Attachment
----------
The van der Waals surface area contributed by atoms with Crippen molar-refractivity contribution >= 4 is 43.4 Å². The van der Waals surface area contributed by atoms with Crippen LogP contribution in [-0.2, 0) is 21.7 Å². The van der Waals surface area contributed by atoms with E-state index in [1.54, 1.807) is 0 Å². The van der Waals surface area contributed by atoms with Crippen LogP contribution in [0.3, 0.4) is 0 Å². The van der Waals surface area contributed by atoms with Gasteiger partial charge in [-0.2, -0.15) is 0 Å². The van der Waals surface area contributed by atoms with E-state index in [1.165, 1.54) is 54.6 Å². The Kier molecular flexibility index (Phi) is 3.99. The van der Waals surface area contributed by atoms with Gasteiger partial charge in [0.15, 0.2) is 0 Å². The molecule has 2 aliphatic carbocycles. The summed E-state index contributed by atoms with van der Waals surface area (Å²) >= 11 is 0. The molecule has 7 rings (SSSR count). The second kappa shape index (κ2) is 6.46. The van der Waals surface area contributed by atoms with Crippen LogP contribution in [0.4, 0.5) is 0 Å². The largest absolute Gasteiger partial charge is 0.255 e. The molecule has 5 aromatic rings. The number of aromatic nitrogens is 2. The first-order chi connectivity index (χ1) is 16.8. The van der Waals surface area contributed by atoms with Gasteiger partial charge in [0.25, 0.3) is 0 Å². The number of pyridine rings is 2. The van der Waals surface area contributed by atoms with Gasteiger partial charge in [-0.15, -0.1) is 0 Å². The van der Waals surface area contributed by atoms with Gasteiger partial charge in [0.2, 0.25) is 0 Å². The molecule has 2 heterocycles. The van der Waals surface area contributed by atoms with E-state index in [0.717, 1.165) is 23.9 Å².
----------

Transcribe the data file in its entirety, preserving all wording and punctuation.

The van der Waals surface area contributed by atoms with Crippen molar-refractivity contribution >= 4 is 43.4 Å². The van der Waals surface area contributed by atoms with Crippen LogP contribution in [-0.2, 0) is 21.7 Å². The van der Waals surface area contributed by atoms with E-state index in [1.54, 1.807) is 0 Å². The van der Waals surface area contributed by atoms with Crippen LogP contribution in [0.3, 0.4) is 0 Å². The van der Waals surface area contributed by atoms with Gasteiger partial charge in [-0.2, -0.15) is 0 Å². The van der Waals surface area contributed by atoms with E-state index in [1.165, 1.54) is 54.6 Å². The Kier molecular flexibility index (Phi) is 3.99. The van der Waals surface area contributed by atoms with Gasteiger partial charge in [0.15, 0.2) is 0 Å². The molecule has 2 aliphatic carbocycles. The summed E-state index contributed by atoms with van der Waals surface area (Å²) >= 11 is 0. The molecule has 7 rings (SSSR count). The second kappa shape index (κ2) is 6.46. The van der Waals surface area contributed by atoms with Crippen LogP contribution in [0.4, 0.5) is 0 Å². The largest absolute Gasteiger partial charge is 0.255 e. The molecule has 5 aromatic rings. The number of aromatic nitrogens is 2. The first-order chi connectivity index (χ1) is 16.8. The van der Waals surface area contributed by atoms with Gasteiger partial charge in [0.25, 0.3) is 0 Å². The number of pyridine rings is 2. The van der Waals surface area contributed by atoms with Gasteiger partial charge in [-0.15, -0.1) is 0 Å². The van der Waals surface area contributed by atoms with Gasteiger partial charge in [0.2, 0.25) is 0 Å². The molecule has 2 heterocycles. The van der Waals surface area contributed by atoms with E-state index in [0.717, 1.165) is 23.9 Å².